Malaysia’s prime minister isn’t signaling a swing to China so much as demonstrating his long-held preference for Asia over the West.
By DANIEL MOSS / BLOOMBERG
China is definitely the new Japan. For Mahathir Mohamad, at least.
That’s not because of its demographic challenges or the trade war with Washington, which has evoked comparisons with the U.S.-Japan tussle of the 1980s. Malaysia’s prime minister needs China the way he needed Asia’s biggest economy decades ago. In his first spell as his country’s leader, Mahathir dubbed this approach “Look East.”
Having returned to office after a 15-year gap, he now finds China the giant kid on the block. Japan is still in the picture, along with South Korea, but the Chinese footprint in Malaysia grew significantly during Mahathir’s absence. China’s economy, while slowing, is exerting more gravitational pull; few leaders in the region can afford to ignore that.
Malaysia wants to tap that strength – to a point. Mahathir has always been wary of hegemons and throughout his time in public life sought to play off competing forces. In particular, he’s inclined to pick up rhetorical cudgels on behalf of Asians who he argues are being picked on by the West. It’s reflexive for him.
That doesn’t mean Mahathir spurns Western investment – far from it – or that he’s naive about neighbors. It’s just that opportunities to poke Britain or America in the eye have always been hard to resist. That’s how to read his recent support of Huawei Technologies Inc. This isn’t so much a bow to China as a chance to take a shot at the U.S. Malaysia will use Huawei’s gear “as much as possible’” because the Chinese firm offers a “tremendous advance over American technology,” the prime minister said at a forum in Tokyo on May 30.
Having watched Malaysia’s leader closely, first in the late 1990s as Kuala Lumpur bureau chief for Bloomberg News and now as a columnist based in Singapore, his Huawei remarks struck me as classic Mahathir. The cast may have changed; the basic plot line is the same. Given the choice between regional and Western options, he’ll stump for the former and push back against the latter. And enjoy it.
During a visit to Malaysia last week, one legislator from Mahathir’s coalition put it to me this way: “Look East” is still his preferred route to industrial and technological development. That used to mean Japan, South Korea and Taiwan. Now it means that trio and China. Japan, with its economic and strategic ties to the U.S., hasn’t been abandoned. His respect and affection for Japan still run deep, the politician told me.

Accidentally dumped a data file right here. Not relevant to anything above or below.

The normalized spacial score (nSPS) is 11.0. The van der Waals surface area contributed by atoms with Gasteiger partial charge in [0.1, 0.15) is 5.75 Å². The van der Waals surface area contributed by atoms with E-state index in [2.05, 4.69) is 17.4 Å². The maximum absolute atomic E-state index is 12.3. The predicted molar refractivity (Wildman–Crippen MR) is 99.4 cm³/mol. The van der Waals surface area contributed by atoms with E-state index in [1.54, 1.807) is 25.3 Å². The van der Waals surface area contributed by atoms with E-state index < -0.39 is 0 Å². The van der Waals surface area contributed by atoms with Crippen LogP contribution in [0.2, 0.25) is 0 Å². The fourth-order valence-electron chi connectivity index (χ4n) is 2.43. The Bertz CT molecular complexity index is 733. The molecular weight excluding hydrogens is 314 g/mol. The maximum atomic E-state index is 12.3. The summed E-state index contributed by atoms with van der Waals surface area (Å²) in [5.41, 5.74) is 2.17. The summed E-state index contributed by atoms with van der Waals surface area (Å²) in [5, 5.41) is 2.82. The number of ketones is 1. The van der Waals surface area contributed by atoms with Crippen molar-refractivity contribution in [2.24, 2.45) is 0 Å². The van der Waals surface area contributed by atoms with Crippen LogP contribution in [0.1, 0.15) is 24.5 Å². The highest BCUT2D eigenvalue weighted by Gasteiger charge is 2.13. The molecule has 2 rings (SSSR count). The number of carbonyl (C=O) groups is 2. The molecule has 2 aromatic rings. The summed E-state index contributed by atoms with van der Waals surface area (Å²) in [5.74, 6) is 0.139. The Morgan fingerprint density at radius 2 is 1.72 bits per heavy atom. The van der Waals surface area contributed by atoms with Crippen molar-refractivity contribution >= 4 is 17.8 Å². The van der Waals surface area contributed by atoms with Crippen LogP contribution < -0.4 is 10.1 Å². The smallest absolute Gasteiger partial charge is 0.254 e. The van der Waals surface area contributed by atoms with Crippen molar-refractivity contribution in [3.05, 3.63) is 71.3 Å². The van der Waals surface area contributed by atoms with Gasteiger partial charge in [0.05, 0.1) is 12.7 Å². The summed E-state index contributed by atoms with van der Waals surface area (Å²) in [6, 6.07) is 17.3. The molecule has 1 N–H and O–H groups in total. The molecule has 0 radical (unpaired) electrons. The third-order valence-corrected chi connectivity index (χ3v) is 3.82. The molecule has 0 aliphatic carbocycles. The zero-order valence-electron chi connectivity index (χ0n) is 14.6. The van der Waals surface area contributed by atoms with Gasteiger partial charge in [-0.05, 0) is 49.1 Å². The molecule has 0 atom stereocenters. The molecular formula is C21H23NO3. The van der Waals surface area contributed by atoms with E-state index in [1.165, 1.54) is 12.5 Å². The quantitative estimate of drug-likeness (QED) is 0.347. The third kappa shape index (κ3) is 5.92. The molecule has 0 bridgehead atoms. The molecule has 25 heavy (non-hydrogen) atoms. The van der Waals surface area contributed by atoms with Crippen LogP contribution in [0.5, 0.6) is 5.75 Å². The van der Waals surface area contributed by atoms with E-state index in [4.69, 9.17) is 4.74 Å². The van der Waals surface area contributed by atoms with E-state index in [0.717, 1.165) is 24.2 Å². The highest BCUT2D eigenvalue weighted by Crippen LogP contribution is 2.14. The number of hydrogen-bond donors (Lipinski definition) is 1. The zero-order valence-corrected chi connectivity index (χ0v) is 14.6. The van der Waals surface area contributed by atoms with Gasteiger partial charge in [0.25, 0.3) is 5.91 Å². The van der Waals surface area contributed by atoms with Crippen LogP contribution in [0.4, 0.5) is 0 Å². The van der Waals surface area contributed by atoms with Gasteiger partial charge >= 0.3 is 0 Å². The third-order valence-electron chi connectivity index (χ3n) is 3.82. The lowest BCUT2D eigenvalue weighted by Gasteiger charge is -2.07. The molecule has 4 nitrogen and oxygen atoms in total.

In fact, SoftBank Group Corp. founder Masayoshi Son was offered a seat on the board of Khazanah Nasional Bhd., Malaysia’s state investment firm, the Star reported late last year. Son turned it down, the newspaper said. Khazanah did hold preliminary talks about an investment in SoftBank’s $100 billion Vision Fund, according to Nikkei.
This doesn’t sound like Malaysia is all-in for China.
Proton Holdings Bhd., the national car project beloved of Mahathir during his first spell running Malaysia, was established in 1983 in partnership with Japan’s Mitsubishi group. The vehicles were ubiquitous on the streets, thanks in part to subsidies and other benefits of state patronage. (I used to own one.)
When China’s Zhejiang Geely Holding Group Co. bought almost half of Proton in 2017, during the premiership of Najib Razak, Mahathir viewed it as a blow to national pride. Mahathir has spoken of starting yet another car project. Again, this doesn’t sound like someone who’s all-in for China, either.
Also instructive is the story of a Chinese-backed rail project linking the laid-back east coast of peninsular Malaysia with the more prosperous and populous west coast. When elected in 2018, Mahathir complained about the costs to Malaysia and the debt that would be racked up. He suspended the venture, which was seen as a tilt away from China. Wrong again. The project was revived, in an amended, less expensive form.
Mahathir sees the need to deal with China. His strategy is to tack toward it when opportune, without becoming a satellite. That’s a prudent approach that reflects reality and makes for a sound template for relations beyond Southeast Asia.
If it doesn’t work out, there’s always Japan. — Bloomberg
This column does not necessarily reflect the opinion of the editorial board or Bloomberg LP and its owners.